Peer pressure and productivity: The role of observing and being observed
Mirco Tonin and
Michael Vlassopoulos ()
Journal of Economic Behavior & Organization, 2015, vol. 117, issue C, 223-232
Peer effects arise in situations where workers observe each others’ work activity. In this paper, we disentangle the effect of observing a peer from that of being observed by a peer, by setting up a real effort experiment in which we manipulate the observability of performance. In particular, we randomize subjects into three groups: in the first one subjects are observed by another subject, but do not observe anybody; in the second one subjects observe somebody else's performance, but are not observed by anybody; in the last group subjects work in isolation, neither observing, nor being observed. To assess the importance of payoff externalities in the emergence of peer effects, we consider both a piece rate compensation scheme, where pay depends solely on own performance, and a team compensation scheme, where pay also depends on the performance of other team members. Overall, we find some evidence that subjects who are observed increase productivity at least initially when compensation is team based, while we find that subjects observing react to what they see when compensation is based only on own performance.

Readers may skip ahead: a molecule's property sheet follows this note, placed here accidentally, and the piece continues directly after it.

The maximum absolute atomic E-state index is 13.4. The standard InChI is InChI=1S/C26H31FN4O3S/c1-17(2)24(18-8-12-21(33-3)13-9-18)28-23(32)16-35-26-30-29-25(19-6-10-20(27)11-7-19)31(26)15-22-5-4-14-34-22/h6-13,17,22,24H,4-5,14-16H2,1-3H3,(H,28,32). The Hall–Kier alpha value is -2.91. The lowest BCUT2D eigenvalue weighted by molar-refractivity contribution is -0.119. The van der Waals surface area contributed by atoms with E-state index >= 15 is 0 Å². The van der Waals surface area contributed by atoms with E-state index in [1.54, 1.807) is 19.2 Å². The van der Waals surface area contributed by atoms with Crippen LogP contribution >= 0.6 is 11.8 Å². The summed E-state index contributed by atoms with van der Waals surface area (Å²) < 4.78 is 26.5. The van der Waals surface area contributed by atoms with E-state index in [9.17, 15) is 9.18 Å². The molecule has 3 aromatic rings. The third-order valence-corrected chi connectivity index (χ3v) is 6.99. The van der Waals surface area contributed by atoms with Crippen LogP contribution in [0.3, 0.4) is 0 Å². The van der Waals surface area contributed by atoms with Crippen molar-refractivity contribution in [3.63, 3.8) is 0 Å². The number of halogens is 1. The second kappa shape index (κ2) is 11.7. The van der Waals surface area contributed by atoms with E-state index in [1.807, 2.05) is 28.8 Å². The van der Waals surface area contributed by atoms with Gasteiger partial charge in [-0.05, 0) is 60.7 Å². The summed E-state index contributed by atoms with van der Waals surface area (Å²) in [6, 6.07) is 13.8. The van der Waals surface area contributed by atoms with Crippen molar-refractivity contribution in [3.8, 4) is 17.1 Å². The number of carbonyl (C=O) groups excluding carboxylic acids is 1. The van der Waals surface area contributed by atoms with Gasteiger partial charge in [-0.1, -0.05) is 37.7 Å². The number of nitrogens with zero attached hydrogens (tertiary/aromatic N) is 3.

Keywords: Peer effects; Piece rate; Team incentives; Real-effort experiment (search for similar items in EconPapers)
JEL-codes: D03 J24 M52 M59 (search for similar items in EconPapers)
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Working Paper: Peer Pressure and Productivity: The Role of Observing and Being Observed (2014)
Working Paper: Peer Pressure and Productivity: The Role of Observing and Being Observed (2013)
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Persistent link: https://EconPapers.repec.org/RePEc:eee:jeborg:v:117:y:2015:i:c:p:223-232
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